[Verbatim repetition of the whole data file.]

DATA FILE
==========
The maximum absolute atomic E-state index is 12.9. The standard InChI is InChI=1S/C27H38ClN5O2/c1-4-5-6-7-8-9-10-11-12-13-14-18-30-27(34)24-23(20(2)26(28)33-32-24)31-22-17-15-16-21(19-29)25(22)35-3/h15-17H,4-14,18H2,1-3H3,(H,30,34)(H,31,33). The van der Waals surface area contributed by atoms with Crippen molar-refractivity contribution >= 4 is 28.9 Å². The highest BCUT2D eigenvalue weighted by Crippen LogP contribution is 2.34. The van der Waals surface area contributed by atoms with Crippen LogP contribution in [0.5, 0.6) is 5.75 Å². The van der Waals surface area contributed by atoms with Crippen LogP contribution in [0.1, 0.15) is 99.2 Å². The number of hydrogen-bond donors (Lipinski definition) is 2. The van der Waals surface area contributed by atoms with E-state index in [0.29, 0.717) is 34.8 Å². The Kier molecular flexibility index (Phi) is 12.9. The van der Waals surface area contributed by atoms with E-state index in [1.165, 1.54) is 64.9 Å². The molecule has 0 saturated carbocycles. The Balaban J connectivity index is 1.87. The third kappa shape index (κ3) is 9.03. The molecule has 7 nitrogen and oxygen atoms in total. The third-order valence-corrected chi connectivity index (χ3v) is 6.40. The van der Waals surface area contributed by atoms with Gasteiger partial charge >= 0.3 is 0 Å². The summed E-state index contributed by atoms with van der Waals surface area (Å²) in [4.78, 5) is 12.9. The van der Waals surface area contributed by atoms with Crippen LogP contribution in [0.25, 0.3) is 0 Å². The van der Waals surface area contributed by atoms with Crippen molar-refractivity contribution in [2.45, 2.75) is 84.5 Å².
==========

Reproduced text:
The maximum absolute atomic E-state index is 12.9. The standard InChI is InChI=1S/C27H38ClN5O2/c1-4-5-6-7-8-9-10-11-12-13-14-18-30-27(34)24-23(20(2)26(28)33-32-24)31-22-17-15-16-21(19-29)25(22)35-3/h15-17H,4-14,18H2,1-3H3,(H,30,34)(H,31,33). The van der Waals surface area contributed by atoms with Crippen molar-refractivity contribution >= 4 is 28.9 Å². The highest BCUT2D eigenvalue weighted by Crippen LogP contribution is 2.34. The van der Waals surface area contributed by atoms with Crippen LogP contribution in [0.5, 0.6) is 5.75 Å². The van der Waals surface area contributed by atoms with Crippen LogP contribution in [0.1, 0.15) is 99.2 Å². The number of hydrogen-bond donors (Lipinski definition) is 2. The van der Waals surface area contributed by atoms with E-state index in [0.29, 0.717) is 34.8 Å². The Kier molecular flexibility index (Phi) is 12.9. The van der Waals surface area contributed by atoms with E-state index in [1.165, 1.54) is 64.9 Å². The molecule has 0 saturated carbocycles. The Balaban J connectivity index is 1.87. The third kappa shape index (κ3) is 9.03. The molecule has 7 nitrogen and oxygen atoms in total. The third-order valence-corrected chi connectivity index (χ3v) is 6.40. The van der Waals surface area contributed by atoms with Gasteiger partial charge >= 0.3 is 0 Å². The summed E-state index contributed by atoms with van der Waals surface area (Å²) in [4.78, 5) is 12.9. The van der Waals surface area contributed by atoms with Crippen LogP contribution in [0.25, 0.3) is 0 Å². The van der Waals surface area contributed by atoms with Crippen molar-refractivity contribution in [2.45, 2.75) is 84.5 Å².